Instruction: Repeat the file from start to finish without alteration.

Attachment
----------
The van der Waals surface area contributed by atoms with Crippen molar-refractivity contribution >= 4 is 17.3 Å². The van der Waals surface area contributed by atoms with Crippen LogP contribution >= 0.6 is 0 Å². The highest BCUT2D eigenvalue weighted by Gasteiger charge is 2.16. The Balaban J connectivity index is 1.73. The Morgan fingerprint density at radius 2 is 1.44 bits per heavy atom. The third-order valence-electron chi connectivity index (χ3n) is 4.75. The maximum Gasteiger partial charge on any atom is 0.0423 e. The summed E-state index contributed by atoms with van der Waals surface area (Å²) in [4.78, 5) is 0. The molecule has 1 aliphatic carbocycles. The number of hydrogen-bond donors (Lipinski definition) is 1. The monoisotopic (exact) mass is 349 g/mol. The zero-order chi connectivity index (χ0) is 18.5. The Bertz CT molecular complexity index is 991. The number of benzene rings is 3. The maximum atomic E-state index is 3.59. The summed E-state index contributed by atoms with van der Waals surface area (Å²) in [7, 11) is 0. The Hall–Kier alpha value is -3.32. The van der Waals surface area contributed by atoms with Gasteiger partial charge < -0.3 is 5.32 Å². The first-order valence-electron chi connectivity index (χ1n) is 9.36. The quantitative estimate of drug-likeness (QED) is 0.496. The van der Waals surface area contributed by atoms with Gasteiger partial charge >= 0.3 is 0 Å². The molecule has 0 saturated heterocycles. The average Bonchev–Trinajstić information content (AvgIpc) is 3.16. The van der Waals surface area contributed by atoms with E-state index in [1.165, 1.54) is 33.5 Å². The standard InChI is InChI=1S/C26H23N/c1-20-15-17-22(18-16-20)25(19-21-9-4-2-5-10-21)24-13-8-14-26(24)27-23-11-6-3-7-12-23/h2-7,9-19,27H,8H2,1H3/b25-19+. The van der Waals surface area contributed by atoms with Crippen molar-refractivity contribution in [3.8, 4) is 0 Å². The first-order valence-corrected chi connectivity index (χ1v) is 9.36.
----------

The van der Waals surface area contributed by atoms with Crippen molar-refractivity contribution >= 4 is 17.3 Å². The van der Waals surface area contributed by atoms with Crippen LogP contribution >= 0.6 is 0 Å². The highest BCUT2D eigenvalue weighted by Gasteiger charge is 2.16. The Balaban J connectivity index is 1.73. The Morgan fingerprint density at radius 2 is 1.44 bits per heavy atom. The third-order valence-electron chi connectivity index (χ3n) is 4.75. The maximum Gasteiger partial charge on any atom is 0.0423 e. The summed E-state index contributed by atoms with van der Waals surface area (Å²) in [4.78, 5) is 0. The molecule has 1 aliphatic carbocycles. The number of hydrogen-bond donors (Lipinski definition) is 1. The monoisotopic (exact) mass is 349 g/mol. The zero-order chi connectivity index (χ0) is 18.5. The Bertz CT molecular complexity index is 991. The number of benzene rings is 3. The maximum atomic E-state index is 3.59. The summed E-state index contributed by atoms with van der Waals surface area (Å²) in [7, 11) is 0. The Hall–Kier alpha value is -3.32. The van der Waals surface area contributed by atoms with Gasteiger partial charge < -0.3 is 5.32 Å². The first-order valence-electron chi connectivity index (χ1n) is 9.36. The quantitative estimate of drug-likeness (QED) is 0.496. The van der Waals surface area contributed by atoms with Gasteiger partial charge >= 0.3 is 0 Å². The molecule has 0 saturated heterocycles. The average Bonchev–Trinajstić information content (AvgIpc) is 3.16. The van der Waals surface area contributed by atoms with E-state index in [1.165, 1.54) is 33.5 Å². The standard InChI is InChI=1S/C26H23N/c1-20-15-17-22(18-16-20)25(19-21-9-4-2-5-10-21)24-13-8-14-26(24)27-23-11-6-3-7-12-23/h2-7,9-19,27H,8H2,1H3/b25-19+. The van der Waals surface area contributed by atoms with Crippen molar-refractivity contribution in [3.8, 4) is 0 Å². The first-order valence-corrected chi connectivity index (χ1v) is 9.36.